5 Tips for Eating Out with Gestational Diabetes

When I was a child, the Old Spaghetti Factory in Portland was my favorite birthday party location. Only now do I realize what a pain this must have been for my family. Located on the banks of the Willamette River, the highly popular restaurant features a ideal view of the Portland Christmas Ships Parade and does not take reservations. Sure, I remember the long waits as a kid, but now that I have a child myself, I understand that the waits had to have been a struggle with my sister and I, and often our cousins as well.

But, that’s where I always wanted to go for my week-before-Christmas birthday, so that’s where we went.

When my husband, son and I returned to Oregon a couple years ago, we reinstated the tradition. We time it to make sure we see the ships (which wasn’t a part of the childhood practice), and it becomes a double-celebration: pre-Christmas and birthday.

So I wasn’t about to let gestational diabetes get in the way this year — even if restaurants tend to be a struggle for the strict diet and the words “spaghetti factory” don’t exactly go hand-in-hand with low-carb fare.

I took the same approach I now do for any evening out, and it worked, for the most part (I was just a little high on my glucose reading two hours after the meal, and I learned that my body has become a bit unaccustomed to the richness of restaurant Italian food, but we had a great time).

Here are a few tips that I have found successful for eating out with gestational diabetes:

Consider Chains

As wonderful as local, independent restaurants can be, chain restaurants tend to be required to provide nutritional information about their food. Many even post the nutrition guide online for easy review prior to dinner or right at the table.

My favorite so far is Red Robin, whose nutrition guide isn’t a PDF document but a complete mobile app. In addition to finding the details on standard menu offerings, you can customize each item to your own specifications and review how your changes affect the nutrition. There’s a “bunless” option right on the menu, so the staff doesn’t look at you like you’re crazy for asking for a messy burger sans bread.

That said, I have the pleasure of living in the Portland area, known for its foodies, so many local restaurants also are highly accommodating of dietary needs. One pub in my hometown not only immediately accommodated the “bunless” option, but the waitress immediately knew to ask if I’d like to omit croutons on my salad and other sources of carbs in the meal.

Plan Ahead

I don’t particularly enjoy ordering like Meg Ryan’s character from When Harry Met Sally, so I try to look at menus well before we go out to decide just what I want to eat. This has a couple of benefits: One, I don’t take hours studying the menu at the table while everyone else is uber-hungry, and two, I don’t get tempted by treats at the last minute. If I plan what I’m going to eat a couple days ahead of time, I can enjoy the anticipation of a meal I don’t have to cook instead of getting caught up in wishing for what I can’t have.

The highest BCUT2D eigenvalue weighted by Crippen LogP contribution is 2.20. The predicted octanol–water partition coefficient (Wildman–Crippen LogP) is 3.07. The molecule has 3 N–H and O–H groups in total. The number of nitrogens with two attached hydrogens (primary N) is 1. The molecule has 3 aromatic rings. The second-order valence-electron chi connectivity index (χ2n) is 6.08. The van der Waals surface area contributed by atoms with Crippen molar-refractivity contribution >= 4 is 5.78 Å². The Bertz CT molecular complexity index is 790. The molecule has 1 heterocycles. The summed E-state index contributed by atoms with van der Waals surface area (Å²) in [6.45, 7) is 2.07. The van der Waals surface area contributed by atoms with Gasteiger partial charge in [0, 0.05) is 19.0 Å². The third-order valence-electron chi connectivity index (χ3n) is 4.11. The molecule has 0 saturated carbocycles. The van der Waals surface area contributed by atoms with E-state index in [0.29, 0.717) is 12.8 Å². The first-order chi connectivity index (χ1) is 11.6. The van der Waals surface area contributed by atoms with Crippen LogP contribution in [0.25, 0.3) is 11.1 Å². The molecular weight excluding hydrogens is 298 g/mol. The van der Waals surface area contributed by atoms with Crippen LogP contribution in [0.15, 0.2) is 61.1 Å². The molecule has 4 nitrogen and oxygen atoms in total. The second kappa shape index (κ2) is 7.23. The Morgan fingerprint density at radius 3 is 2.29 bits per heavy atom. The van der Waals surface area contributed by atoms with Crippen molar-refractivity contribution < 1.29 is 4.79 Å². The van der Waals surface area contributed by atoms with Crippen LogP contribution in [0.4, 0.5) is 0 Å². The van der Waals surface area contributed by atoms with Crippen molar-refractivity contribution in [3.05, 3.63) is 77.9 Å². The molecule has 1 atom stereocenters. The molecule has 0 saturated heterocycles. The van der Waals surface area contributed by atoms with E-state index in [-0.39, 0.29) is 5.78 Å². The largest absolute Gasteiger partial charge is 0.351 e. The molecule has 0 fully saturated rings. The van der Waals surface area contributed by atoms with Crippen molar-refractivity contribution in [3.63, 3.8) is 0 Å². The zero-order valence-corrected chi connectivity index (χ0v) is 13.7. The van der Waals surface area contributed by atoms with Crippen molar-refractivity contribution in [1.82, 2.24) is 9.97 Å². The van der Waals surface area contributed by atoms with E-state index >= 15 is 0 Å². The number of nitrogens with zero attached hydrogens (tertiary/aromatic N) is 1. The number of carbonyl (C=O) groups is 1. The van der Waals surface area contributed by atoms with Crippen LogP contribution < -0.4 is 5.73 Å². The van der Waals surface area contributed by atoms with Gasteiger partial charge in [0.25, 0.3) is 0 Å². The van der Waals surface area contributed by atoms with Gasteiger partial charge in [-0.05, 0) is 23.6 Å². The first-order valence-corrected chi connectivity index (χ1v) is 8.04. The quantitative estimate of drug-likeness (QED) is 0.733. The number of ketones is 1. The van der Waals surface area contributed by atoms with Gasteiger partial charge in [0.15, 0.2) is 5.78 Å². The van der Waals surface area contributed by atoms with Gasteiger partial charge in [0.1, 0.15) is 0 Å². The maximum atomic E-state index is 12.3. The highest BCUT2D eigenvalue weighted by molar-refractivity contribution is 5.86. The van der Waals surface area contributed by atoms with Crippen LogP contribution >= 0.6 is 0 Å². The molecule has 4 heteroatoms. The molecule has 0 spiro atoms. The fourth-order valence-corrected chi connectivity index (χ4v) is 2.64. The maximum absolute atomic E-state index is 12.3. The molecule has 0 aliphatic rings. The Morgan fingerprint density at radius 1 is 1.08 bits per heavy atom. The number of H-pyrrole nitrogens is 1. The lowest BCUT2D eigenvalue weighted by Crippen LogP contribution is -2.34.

Ask for a Box

At the Old Spaghetti Factory, there were no entrees on the menu that fell within my carb guidelines, but I chose a lower-carb option and planned to eat only half. I asked for my go-box right at the beginning of the meal and split the portion in half before I ever took a bite. That way, I couldn’t get carried away.

Plus, after several months of eating on a gestational diabetes meal plan, I’ve discovered my stomach just can’t handle as much food in a single sitting. A restaurant portion (which we all know is absurdly large) is way too much food. In fact, I wasn’t feeling so hot after eating half.

Watch the Little Bits

I eat salad at almost every meal these days, but restaurant salads can come with extra junk. Salad dressings aren’t usually too bad, in terms of carbs (and at this point, I’ve given up worrying too much about fat or calories, as I’m actually still losing weight inadvertently), but they can come with surprises. I always order my dressing on the side and dip my bites in it instead of spreading it over the top of the salad. I also order without the croutons, or at least pick them out. It may not seem like much bread, but at the OSF, salad with croutons was 13 grams of carbs and 5 carbs without. Sides and freebies are also problematic. The bread — oh the bread — is just a no-no. That highly processed white dinner roll at the restaurant is far more carbs than you might imagine … closer to an entire meal than a side dish.


I’m lucky to have a husband who isn’t above letting me pick a bit off his plate. At Red Robin, I never get my own fries (don’t even look at the carbs … it will hurt to realize what you’ve been eating all these years), but I’m not above a bite or two from Hubby’s plate. Likewise, when dessert arrives, a single bite does usually hurt. And, if you’re anything like me, you’ll find that you’ve had plenty to eat without stuffing yourself sick.


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